AFD presents itself as an asymptomatic, slow-growing lesion commonly associated with an unerupted tooth. [4] In this case too, the lesion was associated with the crown of an unerupted canine which was seen during routine radiological investigation. AFD is seen in young individuals and is more common in males than females, with a ratio of 3:1. AFD is generally seen in the first and second decade; however, AFD may also occur in adults. Few cases are seen in adults as old as 60 years. [2] In the present case, the lesion was seen in a patient in his fifth decade. The tumors related to deciduous teeth usually arise in incisor area while those related to permanent teeth develop in molar area. [1] Similar pattern of age and site predilection is seen in case of ameloblastic fibro-odontoma. In this case, the lesion was seen to be located in the anterior region in an individual in his fifth decade. AFD radiographically shows a fairly well-delineated radiolucency with varying degree of radiopacity. [1] It may be associated with an unerupted tooth. Similar appearance is seen in AFO [5] and odontoma which also shows a well-circumscribed radiolucent image containing a variable amount of radiopaque material. Distinction from developing odontoma may be difficult. In addition to histological features, careful consideration must be given to the age of the patient and the location of lesion. [6]

In the WHO classification of odontogenic tumors, AFD is described as a distinct entity and it clinically and sometimes pathologically resembles ameloblastic fibro-odontoma and odontoma. Epithelial and mesenchymal portions are similar to ameloblastic fibroma. [2] Ameloblastic fibro-odontoma is made of islands, strands and chords of odontogenic epithelium immersed in a cell-rich embryonic connective tissue containing variable amounts of irregular formation of enamel and dentin, [5] whereas in odontoma, normal appearing enamel or enamel matrix, dentin, pulp and cementum like tissue which may or may not exhibit normal relationship to one another is seen. In case of AFD, epithelium is usually in the form of slender strands consisting of double layer of cuboidal cells and connective tissue resembles dental papilla. [6] Presence of hard tissue similar to dentin may be seen near epithelial cells.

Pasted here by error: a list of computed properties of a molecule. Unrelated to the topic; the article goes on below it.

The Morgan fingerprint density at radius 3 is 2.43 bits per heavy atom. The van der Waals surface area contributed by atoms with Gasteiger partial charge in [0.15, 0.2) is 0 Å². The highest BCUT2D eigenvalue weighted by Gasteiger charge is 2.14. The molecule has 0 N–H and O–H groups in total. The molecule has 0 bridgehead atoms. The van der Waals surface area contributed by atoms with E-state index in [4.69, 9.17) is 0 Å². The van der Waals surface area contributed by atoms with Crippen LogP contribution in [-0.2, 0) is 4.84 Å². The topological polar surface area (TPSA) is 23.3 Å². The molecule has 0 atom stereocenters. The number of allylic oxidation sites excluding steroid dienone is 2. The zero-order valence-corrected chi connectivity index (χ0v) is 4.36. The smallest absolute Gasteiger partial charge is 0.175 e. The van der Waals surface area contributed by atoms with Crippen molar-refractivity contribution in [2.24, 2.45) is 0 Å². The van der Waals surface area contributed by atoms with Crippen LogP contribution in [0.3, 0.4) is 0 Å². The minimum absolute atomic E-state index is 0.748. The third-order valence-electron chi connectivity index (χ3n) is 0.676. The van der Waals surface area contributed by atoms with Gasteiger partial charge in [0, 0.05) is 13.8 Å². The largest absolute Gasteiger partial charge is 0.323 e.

In this case, a definitive odontogenic epithelium was seen in a cellular connective tissue stroma. The connective tissue stroma in AFD is more like dental papilla. However, in this case, the connective tissue stroma appeared relatively mature. Decalcified section of hard tissue showed dentin like structure exhibiting tubular structure resembling dentinal tubules. A diagnosis of AFD was made. As the presence of enamel like material could not be seen, it posed a diagnostic dilemma weather to call it as ameloblastic fibro-odontoma or AFD as only dentin was seen. However, consensus was arrived on the present diagnosis of AFD based on clinical, radiological and histological correlation. Most authors agree that the treatment of choice for isolated lesion of jaw is simple enucleation. A conservative approach is recommended for ameloblastic fibro-odontoma and AFD. [7]

   References Top

1.Akal U, Gunhan O, Guler M. Ameloblastic fibrodentinoma: Report of two cases. Int J Oral Maxillofac Surg 1997;26:455-7.  Back to cited text no. 1
2.Ghom A, Mhaske S. Textbook of Oral Pathology. 1 ed. Jay Pee Brothers Medical Publishers (P) Ltd, New Delhi 2009  Back to cited text no. 2
3.Friedrich R, Siegert J, Donath K, Jakel KT. Recurrent ameloblastic fibro-odontoma in a 10 year old boy. J Oral Maxillofac Surg 2001;59:1362-6.   Back to cited text no. 3
4.Ahmed M, Sadat SM, Rita SN. Ameloblastic fibrodentinoma of mandible: A case report. J Bangladesh Coll Phys Surg 2006;24:119-21.  Back to cited text no. 4
5.Reis S, Freitas C, Santo A. Management of ameloblastic fibroodontoma in a 6 year old girl preserving the associated impacted permanent tooth. J Oral Sci 2007;49:331-5.  Back to cited text no. 5
6.Kramer IR, Pindborg JJ, Shear M. Histological typing of Odontogenic Tumor. 2 ed. Germany: Springer-Verlag; 1992.  Back to cited text no. 6
7.Brandt S, Mason M, Barkley R. Ameloblastic fibrodentinoma: Report of a case. ASDC J Dent Child 1988;55:372-5.  Back to cited text no. 7

Correspondence Address:
Aparna Dave
Department of Oral & Maxillofacial Pathology, SGT Dental College and Hospital, Gurgaon
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Source of Support: None, Conflict of Interest: None

DOI: 10.4103/0970-9290.84287

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  [Figure 1], [Figure 2]